4. Not quite true - aircraft structural limits adhere to indicated airspeed, regardless of what tas is doing. Ie, up high where air is less dense, you may have a far higher tas, but if your vne figure is 300x IAS, your limit is still 300x IAS - you'll just need a higher TAS to shove enough less dense air into your pitot tube to achieve it. Because the air is less dense, your true speed will be higher than at lower altitudes, for any given IAS.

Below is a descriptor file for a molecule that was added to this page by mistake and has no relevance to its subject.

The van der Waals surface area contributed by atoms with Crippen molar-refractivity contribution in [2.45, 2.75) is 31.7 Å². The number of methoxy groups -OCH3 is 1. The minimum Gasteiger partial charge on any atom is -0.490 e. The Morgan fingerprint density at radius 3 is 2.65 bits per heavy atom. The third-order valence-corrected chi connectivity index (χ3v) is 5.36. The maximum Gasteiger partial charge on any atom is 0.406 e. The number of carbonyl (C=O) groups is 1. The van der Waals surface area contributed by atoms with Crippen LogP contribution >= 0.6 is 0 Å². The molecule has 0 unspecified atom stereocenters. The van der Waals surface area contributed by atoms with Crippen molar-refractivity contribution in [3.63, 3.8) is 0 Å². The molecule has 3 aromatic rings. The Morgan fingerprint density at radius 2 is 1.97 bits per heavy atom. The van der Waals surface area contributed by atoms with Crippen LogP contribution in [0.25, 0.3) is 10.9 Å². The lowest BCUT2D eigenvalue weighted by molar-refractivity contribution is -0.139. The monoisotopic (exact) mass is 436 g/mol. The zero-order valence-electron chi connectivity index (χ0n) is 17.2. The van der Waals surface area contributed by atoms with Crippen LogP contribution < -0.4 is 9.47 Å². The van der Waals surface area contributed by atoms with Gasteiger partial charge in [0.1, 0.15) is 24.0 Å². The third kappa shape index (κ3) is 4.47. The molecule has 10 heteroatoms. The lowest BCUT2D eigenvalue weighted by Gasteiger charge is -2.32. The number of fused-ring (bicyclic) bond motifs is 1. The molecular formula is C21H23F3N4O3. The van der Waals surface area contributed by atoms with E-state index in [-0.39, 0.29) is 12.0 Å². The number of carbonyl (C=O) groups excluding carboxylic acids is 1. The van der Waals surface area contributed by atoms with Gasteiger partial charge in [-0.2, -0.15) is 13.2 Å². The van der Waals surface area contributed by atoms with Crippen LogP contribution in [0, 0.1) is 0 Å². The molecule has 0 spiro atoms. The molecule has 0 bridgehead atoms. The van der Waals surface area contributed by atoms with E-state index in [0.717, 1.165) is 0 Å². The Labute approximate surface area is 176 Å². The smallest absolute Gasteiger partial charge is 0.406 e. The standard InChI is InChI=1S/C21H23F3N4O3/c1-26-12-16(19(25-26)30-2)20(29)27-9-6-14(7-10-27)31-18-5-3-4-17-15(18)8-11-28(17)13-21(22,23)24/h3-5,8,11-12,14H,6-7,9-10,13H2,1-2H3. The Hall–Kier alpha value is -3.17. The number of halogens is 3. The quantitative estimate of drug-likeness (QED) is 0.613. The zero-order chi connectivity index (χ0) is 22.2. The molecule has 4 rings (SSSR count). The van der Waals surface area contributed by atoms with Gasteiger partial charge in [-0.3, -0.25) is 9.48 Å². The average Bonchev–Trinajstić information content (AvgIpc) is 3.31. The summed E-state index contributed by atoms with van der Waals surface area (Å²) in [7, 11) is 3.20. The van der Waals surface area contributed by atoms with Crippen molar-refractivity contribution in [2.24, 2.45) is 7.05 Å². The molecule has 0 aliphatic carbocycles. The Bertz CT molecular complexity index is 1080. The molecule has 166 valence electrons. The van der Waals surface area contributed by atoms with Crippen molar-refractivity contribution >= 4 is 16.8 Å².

5. As had been stated above, at 100% rpm the propellor is at 'fine' pitch and has a relatively low angle of attack relative the airflow. As your aircraft speed increases that angle of attack is progressively reduced to zero, where the prop is no longer able to take a 'bite' of air. In the diagram at the bottom of this post as the forward airspeed increases angle of attack decreases. In order to overcome this, you need to coarsen the pitch of the propellor blades in order to allow them to take a relatively bigger 'bite' of air. Before variable pitch propellors were invented, high speed racers (think Schneider trophy) had a fixed coarse pitch, giving them a good top speed because the prop could take a good bite of air. However, try pulling away in your car in 5th gear - you are asking your engine to work extremely hard and it bogs down. The same is true of a fixed coarse pitch blade - great at high speed, but it's asking an aweful lot of the engine to take that huge bite of air at low airspeeds. This is why the racers were seaplanes - it took a very long time for the speed to built to a point where the propellor wasn't putting a huge aerodynamic load on the engine - basically the prop was almost stalled until the aircraft got moving. That meant that they had very long takeoff runs, which meant that large sea tracts were a more practical proposition than an airfield. So, we know that coarse pitch is great for high speed, but terrible for quick power changes at low speed, due to the aerodynamic load it places on the engine - the answer is a variable pitch prop. In its simplest terms, this could be a two position prop, giving fine and coarse pitch - fine pitch, taking a smaller bite of air allowing greater acceleration and more effeciency at lower speed, and a coarse pitch allowing higher speed flight. In addition, any aerofoil, of which a propellor is one, will have a most efficient angle of attack, giving maximum lift for drag - refering back to the diagram, you will see that as speed changes, angle of attack on a fixed propellor changes - if you could somehow create a mechanism that constantly alters prop pitch to keep it at its most efficient angle of attack for any given speed, you have a much more efficient propellor. Hence traditional variable pitch props.